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Article

Investing in College Education: Debtors, Bettors, Lenders, Brokers

Department of English, University of Minnesota, Twin Cities, Minneapolis, 55455 MN, USA
Academic Editor: Ronald Strickland
Humanities 2017, 6(2), 20; https://doi.org/10.3390/h6020020
Received: 18 January 2017 / Revised: 14 March 2017 / Accepted: 31 March 2017 / Published: 10 April 2017
(This article belongs to the Special Issue Saving the Humanities from the Neoliberal University)
Federal and private lenders have issued college student loans, now rising above $1.3 trillion nationwide and, to gain revenues for continued lending, sell them to securitizers who in turn bundle them into asset-backed securities. This paper argues that the magnitude of debt, high rates of default and forgiveness, and uncertain long-term repayment by borrowers facing lackluster job opportunities replicate the techniques of neoliberal financialization (subprime mortgages, securitization, overstocked housing market) that triggered the 2008 economic meltdown. View Full-Text
Keywords: college student debt; Federal Direct Loan Program; loan industry; financialization; loan securitization; profit from debt college student debt; Federal Direct Loan Program; loan industry; financialization; loan securitization; profit from debt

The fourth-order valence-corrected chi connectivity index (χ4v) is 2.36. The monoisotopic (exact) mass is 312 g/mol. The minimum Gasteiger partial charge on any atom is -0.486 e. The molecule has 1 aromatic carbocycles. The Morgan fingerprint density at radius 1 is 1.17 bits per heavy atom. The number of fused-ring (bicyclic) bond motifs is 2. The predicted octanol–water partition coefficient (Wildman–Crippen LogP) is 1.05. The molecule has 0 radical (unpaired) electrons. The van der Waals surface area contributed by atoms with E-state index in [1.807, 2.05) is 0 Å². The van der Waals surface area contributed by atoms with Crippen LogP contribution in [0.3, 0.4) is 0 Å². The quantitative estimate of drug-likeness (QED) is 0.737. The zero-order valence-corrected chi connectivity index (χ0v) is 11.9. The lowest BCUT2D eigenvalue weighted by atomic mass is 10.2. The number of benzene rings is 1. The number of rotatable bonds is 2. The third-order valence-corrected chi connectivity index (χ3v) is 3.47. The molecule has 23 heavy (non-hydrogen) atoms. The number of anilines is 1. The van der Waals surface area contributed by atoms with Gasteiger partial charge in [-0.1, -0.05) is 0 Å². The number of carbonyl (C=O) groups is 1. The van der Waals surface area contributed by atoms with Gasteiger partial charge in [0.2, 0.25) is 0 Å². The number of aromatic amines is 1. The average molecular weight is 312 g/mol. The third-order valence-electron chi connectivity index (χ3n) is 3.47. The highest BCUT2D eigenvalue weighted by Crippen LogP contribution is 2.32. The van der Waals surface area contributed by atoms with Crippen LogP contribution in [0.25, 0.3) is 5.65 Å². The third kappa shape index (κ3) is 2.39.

MDPI and ACS Style

Messer-Davidow, E. Investing in College Education: Debtors, Bettors, Lenders, Brokers. Humanities 2017, 6, 20. https://doi.org/10.3390/h6020020

AMA Style

Messer-Davidow E. Investing in College Education: Debtors, Bettors, Lenders, Brokers. Humanities. 2017; 6(2):20. https://doi.org/10.3390/h6020020

Chicago/Turabian Style

Messer-Davidow, Ellen. 2017. "Investing in College Education: Debtors, Bettors, Lenders, Brokers" Humanities 6, no. 2: 20. https://doi.org/10.3390/h6020020

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